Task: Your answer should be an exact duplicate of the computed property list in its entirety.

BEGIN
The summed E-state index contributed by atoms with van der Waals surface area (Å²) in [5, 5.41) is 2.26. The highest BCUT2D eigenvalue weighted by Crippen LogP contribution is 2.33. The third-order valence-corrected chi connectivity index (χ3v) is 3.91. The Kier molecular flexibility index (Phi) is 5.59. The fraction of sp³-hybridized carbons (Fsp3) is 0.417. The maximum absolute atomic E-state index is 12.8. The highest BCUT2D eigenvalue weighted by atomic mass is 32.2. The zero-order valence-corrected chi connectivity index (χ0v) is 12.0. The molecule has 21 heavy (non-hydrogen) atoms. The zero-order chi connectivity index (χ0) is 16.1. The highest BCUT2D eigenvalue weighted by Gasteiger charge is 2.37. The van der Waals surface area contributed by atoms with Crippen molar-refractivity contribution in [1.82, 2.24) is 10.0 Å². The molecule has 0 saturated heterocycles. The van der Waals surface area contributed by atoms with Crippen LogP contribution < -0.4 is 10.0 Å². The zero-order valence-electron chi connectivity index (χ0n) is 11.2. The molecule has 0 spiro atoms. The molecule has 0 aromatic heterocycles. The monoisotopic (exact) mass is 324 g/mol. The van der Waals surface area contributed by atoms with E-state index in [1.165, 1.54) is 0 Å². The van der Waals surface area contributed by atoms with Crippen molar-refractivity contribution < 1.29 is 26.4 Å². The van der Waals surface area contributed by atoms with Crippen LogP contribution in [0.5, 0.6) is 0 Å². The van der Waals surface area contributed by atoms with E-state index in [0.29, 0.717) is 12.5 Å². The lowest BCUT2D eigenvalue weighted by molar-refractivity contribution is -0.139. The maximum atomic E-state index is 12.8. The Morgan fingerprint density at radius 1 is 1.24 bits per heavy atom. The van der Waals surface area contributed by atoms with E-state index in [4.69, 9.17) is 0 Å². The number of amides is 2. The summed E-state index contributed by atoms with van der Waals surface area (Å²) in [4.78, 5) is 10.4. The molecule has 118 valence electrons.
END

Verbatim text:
The summed E-state index contributed by atoms with van der Waals surface area (Å²) in [5, 5.41) is 2.26. The highest BCUT2D eigenvalue weighted by Crippen LogP contribution is 2.33. The third-order valence-corrected chi connectivity index (χ3v) is 3.91. The Kier molecular flexibility index (Phi) is 5.59. The fraction of sp³-hybridized carbons (Fsp3) is 0.417. The maximum absolute atomic E-state index is 12.8. The highest BCUT2D eigenvalue weighted by atomic mass is 32.2. The zero-order valence-corrected chi connectivity index (χ0v) is 12.0. The molecule has 21 heavy (non-hydrogen) atoms. The zero-order chi connectivity index (χ0) is 16.1. The highest BCUT2D eigenvalue weighted by Gasteiger charge is 2.37. The van der Waals surface area contributed by atoms with Crippen molar-refractivity contribution in [1.82, 2.24) is 10.0 Å². The molecule has 0 saturated heterocycles. The van der Waals surface area contributed by atoms with Crippen LogP contribution < -0.4 is 10.0 Å². The zero-order valence-electron chi connectivity index (χ0n) is 11.2. The molecule has 0 spiro atoms. The molecule has 0 aromatic heterocycles. The monoisotopic (exact) mass is 324 g/mol. The van der Waals surface area contributed by atoms with E-state index in [1.165, 1.54) is 0 Å². The van der Waals surface area contributed by atoms with Crippen molar-refractivity contribution < 1.29 is 26.4 Å². The van der Waals surface area contributed by atoms with Crippen LogP contribution in [0.5, 0.6) is 0 Å². The van der Waals surface area contributed by atoms with E-state index in [0.29, 0.717) is 12.5 Å². The lowest BCUT2D eigenvalue weighted by molar-refractivity contribution is -0.139. The maximum atomic E-state index is 12.8. The Morgan fingerprint density at radius 1 is 1.24 bits per heavy atom. The van der Waals surface area contributed by atoms with E-state index in [4.69, 9.17) is 0 Å². The number of amides is 2. The summed E-state index contributed by atoms with van der Waals surface area (Å²) in [4.78, 5) is 10.4. The molecule has 118 valence electrons.